Grid'5000 experiment

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Large scale evaluation of router assisted transport protocols : the XCP-i approach (Networking)

Conducted by

Laurent Lefevre


XCP (eXplicit Control Protocol) is a transport protocol that uses the assistance of specialized routers to very accurately determine the available bandwidth along the path from the source to the destination. In this way, XCP efficiently controls the sender's congestion window size thus avoiding the traditional slow-start and congestion avoidance phase. However, XCP requires the collaboration of all the routers on the data path which is almost impossible to achieve in an incremental deployment scenario of XCP. It has been shown that XCP behaves badly, worse than TCP, in the presence of non-XCP routers thus limiting dramatically the benefit of having XCP running in some parts of the network. In this work, we address this problem and propose XCP-i which is operable on an internetwork consisting of XCP routers and traditional IP routers without loosing the benefit of the XCP control laws. XCP-i basically executes the next four steps to discover and compute a new feedback that reflects the state of the network where non-XCP routers are placed: - Discover where the non-XCP routers are in the data path. - Discover the upstream and downstream XCP-i routers of the non-XCP routers. - Estimate the available bandwidth where the non-XCP routers are placed. - Create a virtual XCP-i router that computes a new feedback using the estimated available bandwidth before. The simulation results on a number of topologies that reflect the various scenario of incremental deployment on the Internet show that although XCP-i performances depend on available bandwidth estimation accuracy, XCP-i still outperforms TCP on high-speed links. On the Grid5000 platform, we want to evaluate XCP-i approach on a large scale. An XCP-i software based on a linux kernel is currently under development.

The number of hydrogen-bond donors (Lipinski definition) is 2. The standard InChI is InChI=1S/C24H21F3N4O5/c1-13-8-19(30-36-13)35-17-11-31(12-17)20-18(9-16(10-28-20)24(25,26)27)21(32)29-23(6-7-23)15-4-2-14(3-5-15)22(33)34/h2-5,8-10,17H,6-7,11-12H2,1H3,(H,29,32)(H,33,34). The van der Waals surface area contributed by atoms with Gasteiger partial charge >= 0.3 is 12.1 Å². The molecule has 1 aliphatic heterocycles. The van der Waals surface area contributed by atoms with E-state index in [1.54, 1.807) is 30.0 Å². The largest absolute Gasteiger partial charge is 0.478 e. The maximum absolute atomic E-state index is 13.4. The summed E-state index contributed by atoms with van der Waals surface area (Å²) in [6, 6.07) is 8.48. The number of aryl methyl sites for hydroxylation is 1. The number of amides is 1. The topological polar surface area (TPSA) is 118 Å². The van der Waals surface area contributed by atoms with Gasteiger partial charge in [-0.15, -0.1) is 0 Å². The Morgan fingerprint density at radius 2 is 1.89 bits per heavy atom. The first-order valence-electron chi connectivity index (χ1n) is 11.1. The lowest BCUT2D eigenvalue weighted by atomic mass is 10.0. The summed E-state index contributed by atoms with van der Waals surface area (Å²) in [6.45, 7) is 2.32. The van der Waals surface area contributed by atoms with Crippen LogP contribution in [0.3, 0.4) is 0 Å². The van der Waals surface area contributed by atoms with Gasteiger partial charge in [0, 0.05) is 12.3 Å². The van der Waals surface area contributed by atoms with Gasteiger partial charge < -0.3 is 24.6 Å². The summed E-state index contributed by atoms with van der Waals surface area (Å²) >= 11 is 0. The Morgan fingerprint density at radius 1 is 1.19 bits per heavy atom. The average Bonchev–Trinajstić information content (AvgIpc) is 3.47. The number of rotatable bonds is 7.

• Nodes involved: 100
  • Sites involved: 1
  • Network bound: yes

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Shared by: Laurent Lefevre
Last update: 2010-07-26 19:23:16
Experiment #282